Emiko Tsuchida

Emiko Tsuchida is freelance writer and digital marketer living in San Francisco. She has written on the representations of mixed race Asian American women and conducted interviews with some of the top Asian American women chefs. Her work has appeared in the Village Voice, the Center for Asian American Media, and the forthcoming Beiging of America series. She is the creator of Tessaku, a project that collects stories from Japanese Americans who experienced the concentration camps.

Updated December 2016

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Tessaku

Teresa Maebori - Part 1

“I think that generation isn’t like our generation that grew up with the thought that we’re all equal. I think they understood it but they also knew that their parents were immigrants, and so they weren’t quite ‘up to par.’ Then of course what happened with Pearl Harbor just destroyed their lives. And they would forever be associated with the enemy.”

— Teresa Maebori

Educator, author, and Philadelphia JACL board member, Teresa Maebori, started to retrace her family’s WWII experience when she asked her 98-year-old mother to join her on a pilgrimage back to a town near ...

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Tessaku

Paul and Alice Takemoto - Part 2

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Do you speak Japanese?

Alice Takemoto (AT): Just like a second grader. So when I went there, we were there for three months and we went to about seven different universities and since Ken couldn’t speak Japanese, so I spoke in my kitchen Japanese. You know, the immigration stopped at a certain point so the people didn’t come from Japan, so my mother and father’s speech is what they called the Meiji Era. So I learned the Japanese they spoke way back then and I’m using this language with the professors and they ...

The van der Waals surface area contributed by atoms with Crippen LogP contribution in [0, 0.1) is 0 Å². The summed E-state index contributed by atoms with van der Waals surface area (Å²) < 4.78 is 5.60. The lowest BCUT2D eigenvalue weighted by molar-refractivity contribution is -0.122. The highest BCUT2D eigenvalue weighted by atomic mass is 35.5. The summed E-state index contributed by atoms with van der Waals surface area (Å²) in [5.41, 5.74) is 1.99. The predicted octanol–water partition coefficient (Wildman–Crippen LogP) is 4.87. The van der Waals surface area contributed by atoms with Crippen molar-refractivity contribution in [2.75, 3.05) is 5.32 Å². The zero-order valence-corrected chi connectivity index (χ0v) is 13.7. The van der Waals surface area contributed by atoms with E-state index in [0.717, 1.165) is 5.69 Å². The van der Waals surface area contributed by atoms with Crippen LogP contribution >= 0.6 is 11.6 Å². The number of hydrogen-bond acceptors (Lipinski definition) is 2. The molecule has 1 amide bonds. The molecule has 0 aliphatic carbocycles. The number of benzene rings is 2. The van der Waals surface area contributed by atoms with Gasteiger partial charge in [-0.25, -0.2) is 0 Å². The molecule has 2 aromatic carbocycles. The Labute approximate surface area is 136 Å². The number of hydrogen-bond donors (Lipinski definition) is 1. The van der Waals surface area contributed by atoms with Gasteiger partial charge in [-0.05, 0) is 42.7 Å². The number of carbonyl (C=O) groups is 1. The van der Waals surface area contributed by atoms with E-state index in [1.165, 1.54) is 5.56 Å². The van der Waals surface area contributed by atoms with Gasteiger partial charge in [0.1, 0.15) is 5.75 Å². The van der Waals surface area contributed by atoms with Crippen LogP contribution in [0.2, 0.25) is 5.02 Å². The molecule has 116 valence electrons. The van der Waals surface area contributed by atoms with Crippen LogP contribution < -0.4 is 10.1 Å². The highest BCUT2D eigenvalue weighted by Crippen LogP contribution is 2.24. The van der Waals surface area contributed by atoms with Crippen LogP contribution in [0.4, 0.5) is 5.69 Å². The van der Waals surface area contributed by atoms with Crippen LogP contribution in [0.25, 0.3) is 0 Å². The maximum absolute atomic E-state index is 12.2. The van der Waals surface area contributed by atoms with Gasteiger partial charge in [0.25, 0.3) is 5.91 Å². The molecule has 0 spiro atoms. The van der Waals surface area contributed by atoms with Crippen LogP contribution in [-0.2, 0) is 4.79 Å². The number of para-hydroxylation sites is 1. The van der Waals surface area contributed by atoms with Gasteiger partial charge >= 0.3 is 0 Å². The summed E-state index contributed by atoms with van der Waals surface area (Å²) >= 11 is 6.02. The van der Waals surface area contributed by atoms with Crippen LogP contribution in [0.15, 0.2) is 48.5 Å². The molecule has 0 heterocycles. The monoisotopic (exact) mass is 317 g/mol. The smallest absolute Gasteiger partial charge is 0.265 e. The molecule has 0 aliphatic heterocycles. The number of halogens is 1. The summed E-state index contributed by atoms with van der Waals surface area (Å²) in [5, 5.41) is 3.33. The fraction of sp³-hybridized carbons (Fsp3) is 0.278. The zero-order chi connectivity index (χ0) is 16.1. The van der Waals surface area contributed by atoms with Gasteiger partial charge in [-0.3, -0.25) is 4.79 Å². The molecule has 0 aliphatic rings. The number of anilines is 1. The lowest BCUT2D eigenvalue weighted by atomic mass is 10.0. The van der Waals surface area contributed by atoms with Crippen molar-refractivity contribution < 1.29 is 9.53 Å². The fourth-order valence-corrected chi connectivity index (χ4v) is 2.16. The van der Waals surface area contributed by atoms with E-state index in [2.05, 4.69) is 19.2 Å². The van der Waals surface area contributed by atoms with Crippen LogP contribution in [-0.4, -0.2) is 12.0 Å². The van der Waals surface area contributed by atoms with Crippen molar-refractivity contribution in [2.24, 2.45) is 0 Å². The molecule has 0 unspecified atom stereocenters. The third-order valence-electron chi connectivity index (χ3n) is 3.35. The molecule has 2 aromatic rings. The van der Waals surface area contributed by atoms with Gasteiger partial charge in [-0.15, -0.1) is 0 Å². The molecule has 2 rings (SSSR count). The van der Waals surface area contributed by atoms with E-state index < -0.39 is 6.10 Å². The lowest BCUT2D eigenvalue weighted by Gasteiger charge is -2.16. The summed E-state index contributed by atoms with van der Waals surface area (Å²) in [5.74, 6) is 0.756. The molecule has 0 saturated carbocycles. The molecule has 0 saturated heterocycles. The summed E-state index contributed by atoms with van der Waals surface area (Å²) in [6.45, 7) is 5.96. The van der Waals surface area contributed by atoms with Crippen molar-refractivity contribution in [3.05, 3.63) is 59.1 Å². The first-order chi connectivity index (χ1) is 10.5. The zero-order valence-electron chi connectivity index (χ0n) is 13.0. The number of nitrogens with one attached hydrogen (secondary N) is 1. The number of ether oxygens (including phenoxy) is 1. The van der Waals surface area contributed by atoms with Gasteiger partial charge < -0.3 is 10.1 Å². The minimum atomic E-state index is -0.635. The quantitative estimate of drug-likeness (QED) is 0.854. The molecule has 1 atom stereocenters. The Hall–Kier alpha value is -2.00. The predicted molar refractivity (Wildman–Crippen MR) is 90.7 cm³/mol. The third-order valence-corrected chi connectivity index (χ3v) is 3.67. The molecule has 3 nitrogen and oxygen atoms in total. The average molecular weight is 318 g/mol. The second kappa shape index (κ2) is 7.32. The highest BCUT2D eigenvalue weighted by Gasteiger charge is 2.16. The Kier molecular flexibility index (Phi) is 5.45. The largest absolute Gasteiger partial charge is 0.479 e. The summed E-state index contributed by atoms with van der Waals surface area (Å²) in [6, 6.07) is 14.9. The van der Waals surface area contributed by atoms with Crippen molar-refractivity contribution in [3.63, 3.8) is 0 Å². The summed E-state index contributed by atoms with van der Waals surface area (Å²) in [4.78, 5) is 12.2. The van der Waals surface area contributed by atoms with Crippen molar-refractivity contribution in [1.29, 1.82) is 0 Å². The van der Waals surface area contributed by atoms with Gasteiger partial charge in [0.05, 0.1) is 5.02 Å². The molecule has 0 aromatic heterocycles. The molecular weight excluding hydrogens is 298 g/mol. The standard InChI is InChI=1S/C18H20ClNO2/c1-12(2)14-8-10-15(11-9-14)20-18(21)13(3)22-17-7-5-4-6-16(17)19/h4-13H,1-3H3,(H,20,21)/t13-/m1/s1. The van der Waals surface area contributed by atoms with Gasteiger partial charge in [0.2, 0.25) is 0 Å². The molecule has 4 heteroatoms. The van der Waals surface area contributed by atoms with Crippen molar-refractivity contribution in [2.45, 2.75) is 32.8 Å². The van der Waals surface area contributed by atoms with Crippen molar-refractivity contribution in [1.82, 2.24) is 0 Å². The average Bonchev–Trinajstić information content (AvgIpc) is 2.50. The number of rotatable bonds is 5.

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Tessaku

Paul and Alice Takemoto - Part 1

“I grew up thinking women were stronger than men in terms of the absence of anger and self-pity. Absence of bitterness.”

– Paul Takemoto

If you ever have the pleasure of meeting Alice and Paul Takemoto, you will be in the presence of an endearing mother and son relationship. Sitting with them felt like a reunion with old friends, full of unexplainable but palpable comfort. Alice has a voice so sweet, she could deliver bad news and you’d receive it warmly. And when Paul cracks a joke (which is frequently), Alice’s laugh is infectious.

As star subjects in the ...

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Tessaku

James Tanaka - Part 2

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Did you get the sense that for whatever reason, Minidoka’s security felt more relaxed than the other camps?

In my diggings I found the April 7th meeting of DeWitt, Eisenhower, and the ten Western governors in Salt Lake City. And on page four it says ‘distinction between internment and evacuation.’ It spelled out clearly the difference between the two. And then, poor Mr. Eisenhower had a problem with sleeping because knowing American citizens were locked up behind barbed wire and armed guards, he couldn’t sleep at night. So in June, he turned the duties over ...

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Tessaku

James Tanaka - Part 1

"The guard tower had a heavy duty machine gun. Of course no one was standing directly behind it but it looked in. Later as an adult I learned another reason they locked us up was for our protection. If somebody's going to hurt us, shouldn't it be pointing out?"

- James Tanaka

As a longtime docent at the Japanese American National Museum in Los Angeles, James Tanaka is a wealth of knowledge. He knows government documents, dates and WWII particulars by heart, and he carries a binder full of sheet protectors filled with his family’s documents and obscure ...

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